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How to Keep Your Cool, No Matter What

There’s not much that will make you panic after ten years of dogsledding in the wilderness. And there are lots of ways to feel equally calm in all kinds of outdoor emergencies.


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Illustration by James Olstein

When I started dogsledding in 2007, I dreamed of one clean run. A run where nothing went wrong—the sled didn’t break in half with 14 huskies attached to it, or a blizzard didn’t close in, or the dogs didn’t get stuck in a river, or we didn’t get tangled with a sheep, or any number of disasters that seemed to strike every single time I took the dogs out. I loved the sport, but I was always holding my breath for the next crisis. Because at its core, dogsledding—traveling through subzero wilderness by tying yourself to a team of very strong, very manic dogs—is a practice in chaos management. Once, when I told another musher that I didn’t like adrenaline, he laughed so hard that he almost fell off his sled.

One evening last winter, ten years after I first stepped on the runners, I realized that I couldn’t remember the last time my dog team had encountered a major crisis. Was it possible that I’d achieved that legendary clean run?

Except—now that I thought of it—we had to cross thin ice just that morning. And two days before, a team of hunting dogs encircled us, hackles up, and as the only human, I had to avert a showdown between them and my terrified huskies. And last week, my headlamp froze, and I had to drive the sled for ten miles in moonless woods. (The dogs could see fine; I was the one who would crash into trees at 25 miles per hour.) And, and, and…

Basically, I had stopped seeing problems—even dangerous ones—as disasters and started seeing them as a normal part of travel in deep wilderness. If you spend enough time outdoors, no matter how well you prepare, you’re going to encounter a crisis sooner or later. Trust your future self to handle what comes. And when the mud hits the fan, here are some lessons I’ve learned for keeping a cool head.

#1. There’s Always a Solution

Say this aloud until you believe it, and when you feel discouraged, say it again. If you tell yourself that you’re trapped, then you will be. But you’re not trapped. There is a solution—there are probably many. It’s just a matter of figuring out the best one.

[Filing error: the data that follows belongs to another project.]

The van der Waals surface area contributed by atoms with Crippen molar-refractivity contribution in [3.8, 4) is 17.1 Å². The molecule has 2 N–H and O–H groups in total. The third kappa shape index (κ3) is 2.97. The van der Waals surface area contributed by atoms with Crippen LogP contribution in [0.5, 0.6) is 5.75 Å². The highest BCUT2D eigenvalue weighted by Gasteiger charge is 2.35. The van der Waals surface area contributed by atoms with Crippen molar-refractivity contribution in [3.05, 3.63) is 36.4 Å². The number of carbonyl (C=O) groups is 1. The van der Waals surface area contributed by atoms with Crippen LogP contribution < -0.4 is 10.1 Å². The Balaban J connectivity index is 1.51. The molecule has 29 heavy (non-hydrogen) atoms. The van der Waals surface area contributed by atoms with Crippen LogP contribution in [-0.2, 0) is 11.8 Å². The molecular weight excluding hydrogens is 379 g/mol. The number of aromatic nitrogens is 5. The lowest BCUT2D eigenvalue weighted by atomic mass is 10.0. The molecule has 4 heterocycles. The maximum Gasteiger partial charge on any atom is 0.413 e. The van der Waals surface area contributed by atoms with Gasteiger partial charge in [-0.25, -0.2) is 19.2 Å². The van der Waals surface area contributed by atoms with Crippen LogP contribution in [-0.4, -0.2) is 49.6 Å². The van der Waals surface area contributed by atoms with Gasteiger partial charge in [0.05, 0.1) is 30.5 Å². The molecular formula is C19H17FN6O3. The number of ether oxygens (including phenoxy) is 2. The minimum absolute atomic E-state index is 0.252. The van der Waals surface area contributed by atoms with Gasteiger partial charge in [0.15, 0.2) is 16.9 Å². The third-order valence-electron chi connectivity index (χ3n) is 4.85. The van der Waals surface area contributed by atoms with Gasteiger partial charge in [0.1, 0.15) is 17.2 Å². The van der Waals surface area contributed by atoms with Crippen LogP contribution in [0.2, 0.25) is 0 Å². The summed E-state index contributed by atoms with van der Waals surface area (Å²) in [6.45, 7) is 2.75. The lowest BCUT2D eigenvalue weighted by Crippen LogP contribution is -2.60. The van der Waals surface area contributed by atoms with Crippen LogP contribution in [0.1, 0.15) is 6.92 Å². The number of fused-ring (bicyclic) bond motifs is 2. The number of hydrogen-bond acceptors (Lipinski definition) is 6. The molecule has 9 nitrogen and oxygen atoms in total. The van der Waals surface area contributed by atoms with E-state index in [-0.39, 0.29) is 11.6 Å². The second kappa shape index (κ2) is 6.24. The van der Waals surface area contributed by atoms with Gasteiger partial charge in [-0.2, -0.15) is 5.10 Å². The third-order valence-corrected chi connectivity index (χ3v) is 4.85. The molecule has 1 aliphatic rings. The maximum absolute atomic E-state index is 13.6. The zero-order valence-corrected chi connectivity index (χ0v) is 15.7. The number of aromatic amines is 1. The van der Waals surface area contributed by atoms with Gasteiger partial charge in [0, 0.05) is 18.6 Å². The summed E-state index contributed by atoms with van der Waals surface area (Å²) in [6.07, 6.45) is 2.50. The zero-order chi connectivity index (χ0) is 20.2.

#2. If You Don’t Have Something, You Don’t Need It

You’re lost in the woods, it’s pouring rain, and you don’t have a tarp? Tell yourself, “I don’t need it.” This is, of course, not strictly true, but it will help you to reframe your concept of the situation from wishful thinking into reality. Take stock of what you do have, whether it’s equipment or skills. That’s what actually matters in the moment. That’s what’s going to get you home.

#3. ...But Always Carry the Basics.

The basics will depend on your climate, but for dogsledding I try to bring a minimum of something warm, something waterproof, snacks, matches, zip ties, and rope. I can’t count how many times I’ve rigged some sort of pulley with the rope or (temporarily) fixed a broken sled with zip ties, and now I’d never dream of going into wilderness without them. Be willing to adapt your kit to the situation: When a wolf pack moved into my neck of the northwoods and I started seeing wolves on the trail, I started packing an air horn in case I needed to startle my dogs and the wolves out of a confrontation (or interspecies sex).

#4. Know Your Strength

I like to differentiate between slow-motion and high-speed problems: basically, how much time you have to stop and think. If you’re falling off a cliff, that’s a high-speed problem. You have seconds to react and will probably act instinctively. If you’re lost on a mountain, that’s a slow-motion problem. You can take time to reason, to think through different scenarios. Most people are naturally better at one of these or the other, and you can use that to your advantage. If you’re better at high-speed problems, you can trick yourself into acting quickly rather than becoming paralyzed with options. I’m better at slow-motion challenges, so my first goal in a crisis is to pause the problem long enough to breathe and think.

#5. Embrace Temporary Discomfort

The best solution isn’t always comfortable. But if you’re dangerously cold, it’s better to change into dry long underwear than to stay in your sleeping bag, no matter how much it hurts to expose your skin to the air. If the tide is coming in, it’s better to wade now than to swim—or drown—later.

#6. Your Stuff Won’t Save You

The more money people spend on gear, the more they tend to rely on it, which is a huge mistake. Trust your senses first and your gear second. If you don’t have the skills to go winter camping with three wool sweaters and a lighter, you’re not going to be safer with a Canada Goose and a Jetboil. Think of fancy gear as a source of comfort or convenience, not insurance.

#7. Learn from What Didn’t Happen

After you’re home safe, think back on the experience. Ask yourself what you could have done to prevent problems and how you could have dealt with them more efficiently. Brainstorm solutions to parallel situations. What could you have done if it was raining? Or if you had lost your pack or broken your leg? The point isn’t to beat yourself up but to make things smoother next time.

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This post originally appeared on Outside and was published August 1, 2017. This article is republished here with permission.

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